At the same time, we saw the world’s first COVID ‘travel bubbles’ or rather ‘travel bridges’, when British Transport Secretary Grant Shapps indicated that countries with low COVID-19 infection rates may be exempted from quarantine measures in the UK.
PIA plane crashes, killing 97
In some rare non-COVID, though deeply saddening, news.
On 22 May, a Pakistan International Airlines (PIA) Airbus A320 crashed into a residential neighbourhood about 1.4 kilometres from Karachi’s Jinnah International Airport.
The aircraft attempted to land at the airport without first releasing its landing gear, causing both engines to hit the runway three times before the pilot lifted off again, according to the report released by Minister Khan.
On his second approach, the pilot reported that both engines – damaged by the impact with the runway on its first approach – had failed.
The aircraft then crashed into a dense residential neighbourhood, just short of the airport, on its second approach.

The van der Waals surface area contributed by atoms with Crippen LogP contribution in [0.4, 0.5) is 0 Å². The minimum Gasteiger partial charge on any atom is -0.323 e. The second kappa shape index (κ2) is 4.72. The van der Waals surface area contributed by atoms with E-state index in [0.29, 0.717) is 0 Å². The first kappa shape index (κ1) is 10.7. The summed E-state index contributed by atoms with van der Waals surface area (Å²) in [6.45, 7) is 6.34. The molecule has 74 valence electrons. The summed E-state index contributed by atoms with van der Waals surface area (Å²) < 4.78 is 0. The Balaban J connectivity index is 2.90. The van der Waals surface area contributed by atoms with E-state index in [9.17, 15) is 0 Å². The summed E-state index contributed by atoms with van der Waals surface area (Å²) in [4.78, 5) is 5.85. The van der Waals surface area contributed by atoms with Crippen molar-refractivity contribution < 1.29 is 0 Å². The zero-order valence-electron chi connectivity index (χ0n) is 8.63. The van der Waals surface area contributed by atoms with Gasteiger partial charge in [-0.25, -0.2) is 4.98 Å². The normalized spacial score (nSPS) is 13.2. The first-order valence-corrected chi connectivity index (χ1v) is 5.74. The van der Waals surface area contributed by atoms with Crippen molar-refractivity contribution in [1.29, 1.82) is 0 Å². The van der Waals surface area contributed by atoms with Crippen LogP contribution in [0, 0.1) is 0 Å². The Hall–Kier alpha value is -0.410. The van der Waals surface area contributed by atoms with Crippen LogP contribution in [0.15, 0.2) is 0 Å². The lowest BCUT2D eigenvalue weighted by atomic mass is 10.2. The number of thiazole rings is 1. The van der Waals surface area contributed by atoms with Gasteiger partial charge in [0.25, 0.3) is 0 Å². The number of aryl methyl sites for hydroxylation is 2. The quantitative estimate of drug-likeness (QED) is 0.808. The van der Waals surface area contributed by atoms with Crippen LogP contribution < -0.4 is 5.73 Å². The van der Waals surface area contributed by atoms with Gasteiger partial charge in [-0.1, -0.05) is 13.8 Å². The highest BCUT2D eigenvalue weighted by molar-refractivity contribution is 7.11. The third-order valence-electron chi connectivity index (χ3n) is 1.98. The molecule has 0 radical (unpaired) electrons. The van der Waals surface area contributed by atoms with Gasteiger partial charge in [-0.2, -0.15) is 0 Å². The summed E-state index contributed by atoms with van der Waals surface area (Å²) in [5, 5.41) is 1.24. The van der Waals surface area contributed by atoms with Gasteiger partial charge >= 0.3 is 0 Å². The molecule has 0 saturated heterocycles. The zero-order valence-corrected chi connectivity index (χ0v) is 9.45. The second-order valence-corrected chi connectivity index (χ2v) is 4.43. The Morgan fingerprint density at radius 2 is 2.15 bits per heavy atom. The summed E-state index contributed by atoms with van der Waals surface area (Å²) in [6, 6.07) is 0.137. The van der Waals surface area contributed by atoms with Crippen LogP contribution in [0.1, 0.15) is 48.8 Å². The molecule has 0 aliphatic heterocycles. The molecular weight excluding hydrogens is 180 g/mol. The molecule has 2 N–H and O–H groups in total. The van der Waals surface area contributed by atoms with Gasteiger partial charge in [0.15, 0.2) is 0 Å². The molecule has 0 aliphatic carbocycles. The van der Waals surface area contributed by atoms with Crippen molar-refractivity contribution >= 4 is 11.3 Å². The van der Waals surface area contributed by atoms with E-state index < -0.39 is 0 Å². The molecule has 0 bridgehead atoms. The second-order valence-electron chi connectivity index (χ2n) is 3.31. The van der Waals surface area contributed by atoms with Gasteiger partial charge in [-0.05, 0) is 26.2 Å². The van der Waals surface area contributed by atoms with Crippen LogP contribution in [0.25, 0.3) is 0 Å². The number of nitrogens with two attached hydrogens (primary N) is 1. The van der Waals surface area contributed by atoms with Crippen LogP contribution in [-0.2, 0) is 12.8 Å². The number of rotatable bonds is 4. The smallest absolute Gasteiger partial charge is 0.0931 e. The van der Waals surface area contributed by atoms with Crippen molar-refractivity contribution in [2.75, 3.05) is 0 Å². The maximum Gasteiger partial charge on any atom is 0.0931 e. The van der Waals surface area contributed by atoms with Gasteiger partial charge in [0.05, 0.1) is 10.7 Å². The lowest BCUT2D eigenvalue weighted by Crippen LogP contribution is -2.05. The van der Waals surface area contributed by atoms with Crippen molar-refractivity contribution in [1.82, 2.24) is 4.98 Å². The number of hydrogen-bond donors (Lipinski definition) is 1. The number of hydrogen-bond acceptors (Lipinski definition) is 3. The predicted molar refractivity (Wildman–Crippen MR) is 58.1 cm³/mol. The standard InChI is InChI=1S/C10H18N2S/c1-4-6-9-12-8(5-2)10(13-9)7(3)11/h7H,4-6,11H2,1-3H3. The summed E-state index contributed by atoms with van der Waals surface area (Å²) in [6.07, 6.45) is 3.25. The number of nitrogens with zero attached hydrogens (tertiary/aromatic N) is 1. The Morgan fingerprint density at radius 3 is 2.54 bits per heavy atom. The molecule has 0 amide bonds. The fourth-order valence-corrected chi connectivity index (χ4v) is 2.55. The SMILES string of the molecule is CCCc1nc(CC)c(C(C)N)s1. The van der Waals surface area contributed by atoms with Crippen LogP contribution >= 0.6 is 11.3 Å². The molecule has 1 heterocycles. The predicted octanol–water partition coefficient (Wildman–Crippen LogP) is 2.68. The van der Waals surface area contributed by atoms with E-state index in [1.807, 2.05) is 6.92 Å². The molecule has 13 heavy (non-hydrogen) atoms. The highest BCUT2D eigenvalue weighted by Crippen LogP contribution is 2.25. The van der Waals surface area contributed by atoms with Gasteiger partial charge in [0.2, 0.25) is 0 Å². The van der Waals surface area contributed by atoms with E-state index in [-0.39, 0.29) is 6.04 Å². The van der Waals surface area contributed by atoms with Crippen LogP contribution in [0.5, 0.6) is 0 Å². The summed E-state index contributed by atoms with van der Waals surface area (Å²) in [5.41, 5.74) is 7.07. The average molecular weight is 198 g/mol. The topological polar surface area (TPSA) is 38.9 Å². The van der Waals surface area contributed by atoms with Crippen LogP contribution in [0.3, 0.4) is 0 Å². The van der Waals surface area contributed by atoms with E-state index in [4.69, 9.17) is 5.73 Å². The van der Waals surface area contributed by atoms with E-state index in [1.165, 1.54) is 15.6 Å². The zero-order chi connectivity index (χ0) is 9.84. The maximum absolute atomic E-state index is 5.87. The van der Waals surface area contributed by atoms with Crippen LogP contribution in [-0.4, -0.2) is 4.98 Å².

The crash ultimately killed 97 of the 99 people on board, as well as a child who was within one of the 29 homes destroyed by the plane.
By June, the IATA revealed that it expected the global aviation industry is set to lose $84.3 billion in 2020, for a net profit margin of -20.1 per cent, due to the ongoing pandemic.
The association also warned airlines to brace for “a hard winter” ahead, given the seasons traditionally low traffic at the best of times.
Alexandre de Juniac, IATA director general and CEO said: “Financially, 2020 will go down as the worst year in the history of aviation. On average, every day of this year will add $230 million to industry losses. In total that’s a loss of $84.3 billion.
“It means that—based on an estimate of 2.2 billion passengers this year — airlines will lose $37.54 per passenger. That’s why government financial relief was and remains crucial as airlines burn through cash.”
Canada’s WestJet announced a series of changes to the organisation’s structure on 24 June, including cuts to 3,333 employees.
The company’s CEO, Ed Sims, called the decision “difficult, but essential”, adding that the move was necessary “to provide security to our remaining 10,000 WestJetters, and to carry on the work of transforming our business”.